Difference between revisions of "Ubuntu Server and Webmin NAS File Server"
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== Why a Webmin/*buntu based NAS? ==
== Why a Webmin/*buntu based NAS? ==
Revision as of 19:14, 22 December 2009
Why a Webmin/*buntu based NAS?
There are a lot options to make your own fileserver for use with LinuxMCE. Many people use FreeNAS to set up great little NAS servers for use with LinuxMCE. However, there are several advantages of using Webmin to administer your own NAS fileserver:
- Installs over top of Ubuntu Server, Ubuntu, Kubuntu and Xubuntu easily. This means that it can run transparently on you Ubuntu desktop computer for example. In my usage, I have installed webmin over a Kubuntu-8.10 computer, which also doubles as my development builder. This isn't possible with FreeNAS.
- FreeNAS throughput has been shown in many tests to have lower throughput than other NAS servers (this includes Ubuntu installtions running Webmin)
- Webmin has a nice, web-based interface to do pretty much anything you need on a Linux server
- Webmin also lets your run other server software easily, such as Apache, MySQL, etc.
How to Install
The first thing you must do, obviously, is decide what you are going to install Webmin on. It will run well on all flavors of Ubuntu. For the lightest installation possible, install webmin on Ubuntu Server.
1)Install your base Ubuntu Server (or preferred flavor of Ubuntu)onto your PC
2) Go to the Webmin website [www.webmin.com] and download the latest .deb installer file.
3) Install the webmin .deb package. If you are using Ubuntu Server and have no GUI, you can do this from the command prompt. For example:
sudo dpkg -i webmin_1.490_all.deb
4) Congratulations, you're finished installing Webmin and its now ready to set up!
Setting Up Your Webmin NAS
First, install the software we will need to have a fully functioning NAS server.
sudo apt-get install openssh-server mdadm perl openssl samba
Webmin is a web-based server management system, so you will need access to a web browser on the same network as your new Webmin machine (or a web browser on the Webmin machine its self). YOu will need to know the IP address of your Webmin box.
In your web browser, navigate to <your_ip_address>:10000. On my installtion for example, this ended up being:
You will be brought to a page explaing that SSL is enabled. Click on the link provided to go to the SSL encrypted management site. It is normal if you get some warnings about teh SSL certificate. Acknowledge the warnings and add an exemption if you would like.
Next you will be brought to a login page. Login with the credentials you used when you installed Ubuntu Server. Once you do, you should be in the Webmin web interface.
Configuring Your NAS
Now its time to add drives, software raid them if you want, etc. I will cover setting up a software raid, and how to share those drives (sharing a single drive is very similar)
- First, on the left pane, navigate to Hardware->Linux RAID if you want to set up a software RAID.
Use the "Create RAID device of level" button in combination with the dropdown to create a software RAID. You will see it appear at the top of the screen. CLick on the new RAID device, and you will be at a screen where you can format the new RAID if you choose.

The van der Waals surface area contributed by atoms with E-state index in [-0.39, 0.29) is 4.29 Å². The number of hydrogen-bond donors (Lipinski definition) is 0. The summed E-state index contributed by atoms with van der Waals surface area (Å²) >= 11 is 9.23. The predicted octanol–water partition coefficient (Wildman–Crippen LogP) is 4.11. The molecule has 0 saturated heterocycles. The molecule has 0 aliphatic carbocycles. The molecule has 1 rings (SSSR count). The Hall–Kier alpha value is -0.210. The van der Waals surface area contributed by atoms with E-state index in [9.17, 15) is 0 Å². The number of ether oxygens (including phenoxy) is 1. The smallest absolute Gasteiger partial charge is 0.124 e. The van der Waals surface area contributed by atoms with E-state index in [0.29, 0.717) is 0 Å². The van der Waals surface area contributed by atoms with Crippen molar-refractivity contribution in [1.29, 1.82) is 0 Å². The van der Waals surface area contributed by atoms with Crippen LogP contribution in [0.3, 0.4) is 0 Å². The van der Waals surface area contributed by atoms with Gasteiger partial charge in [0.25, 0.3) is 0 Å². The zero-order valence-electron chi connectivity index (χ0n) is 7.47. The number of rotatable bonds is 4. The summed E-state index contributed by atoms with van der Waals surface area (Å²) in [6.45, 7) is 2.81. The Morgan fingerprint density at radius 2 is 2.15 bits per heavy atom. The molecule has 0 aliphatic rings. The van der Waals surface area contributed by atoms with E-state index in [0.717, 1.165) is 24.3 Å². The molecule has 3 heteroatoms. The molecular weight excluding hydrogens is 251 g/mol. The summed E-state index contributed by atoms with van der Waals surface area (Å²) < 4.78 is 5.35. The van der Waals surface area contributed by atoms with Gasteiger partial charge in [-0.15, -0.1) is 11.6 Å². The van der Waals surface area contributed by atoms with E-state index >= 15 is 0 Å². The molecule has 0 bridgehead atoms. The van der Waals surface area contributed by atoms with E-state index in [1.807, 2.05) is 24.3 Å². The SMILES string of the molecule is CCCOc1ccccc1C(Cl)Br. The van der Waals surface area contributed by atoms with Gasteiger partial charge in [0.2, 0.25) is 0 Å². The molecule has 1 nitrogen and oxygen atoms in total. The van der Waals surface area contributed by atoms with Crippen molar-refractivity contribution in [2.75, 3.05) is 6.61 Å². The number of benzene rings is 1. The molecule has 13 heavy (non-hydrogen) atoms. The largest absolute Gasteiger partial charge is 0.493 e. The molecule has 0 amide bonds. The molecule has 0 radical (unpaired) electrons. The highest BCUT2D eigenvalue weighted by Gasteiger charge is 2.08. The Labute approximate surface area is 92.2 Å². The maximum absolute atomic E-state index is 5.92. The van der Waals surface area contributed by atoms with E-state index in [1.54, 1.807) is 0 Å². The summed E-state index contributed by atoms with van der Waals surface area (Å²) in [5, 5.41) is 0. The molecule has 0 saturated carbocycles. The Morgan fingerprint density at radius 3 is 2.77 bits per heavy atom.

- Next, we have to mount the disks that you want to store files on (including any RAIDs that you set up. Navigate to System->Disk and Network filesystems.
Use the "Mount" button in combination with the "Type" drowpdown to mount each disk (or RAID) that you want. I personally prefer to mount my devices in /media (my software RAID, /dev/md0 for example, was mounted as /media/md0). But this choice is up to you. Make sure you look the options over well!
- Follow the above steps any time you want to add more drives/RAID arrays in the future.
- The last part is to share the drives/RAID arrays with Samba. Navigate to Servers->Samba Windows File Sharing.
Click on "Create a new file share". Give it a name (I name mine Media 1, Media 2, and so on - but you can name them whatever you want). For "Directory To Share", you just enter the mount point for the drive/RAID array that you set up earlier (in my case, that was /media/md0). Creat with Owner and group fields should be set to "root", and the Available and Browsable radio buttons set to yes. You can now hit the "Create" button. Do this for each drive that you want to make available as a share!
- Drill down to each share that you created. At the bottom of the screen, click on the "Security and Access Control" icon. Use the settings: Writable: Yes, Guest Access: None, Guest Unix User: root and then hit save. Next click on the "File Permissions" icon. Use the following settings and then click save:
New Unix File Mode: 755, New Unix Directory Mode: 755, FOrce Unix User: root, Can Delete Read-Only Files: yes
- Navigate back to the Samba Windows File Sharing main page. At the bottom of the page, use the "Convert Unix users to Samba users" icon to make some samba users from the users on your linux installation. Once you have done that, you can use the "Edit Samba users and passwords" icon to set up the passwords for the users (or require no password at all). These are the usernames/passwords you will need when you tell LinuxMCE about the share!
- Lastly, lets set things up so that the share is not only available to LinuxMCE, but protected from unauthorized use. From the Servers->Samba Windows File Sharing page and click on the Windows Networking icon. Change the "Security" option to "User Level" and save the settings. (this part only needs to be done once)
 shows you how to add the shares to LMCE if for some reason they don't auto-detect. Remember to add the username and password!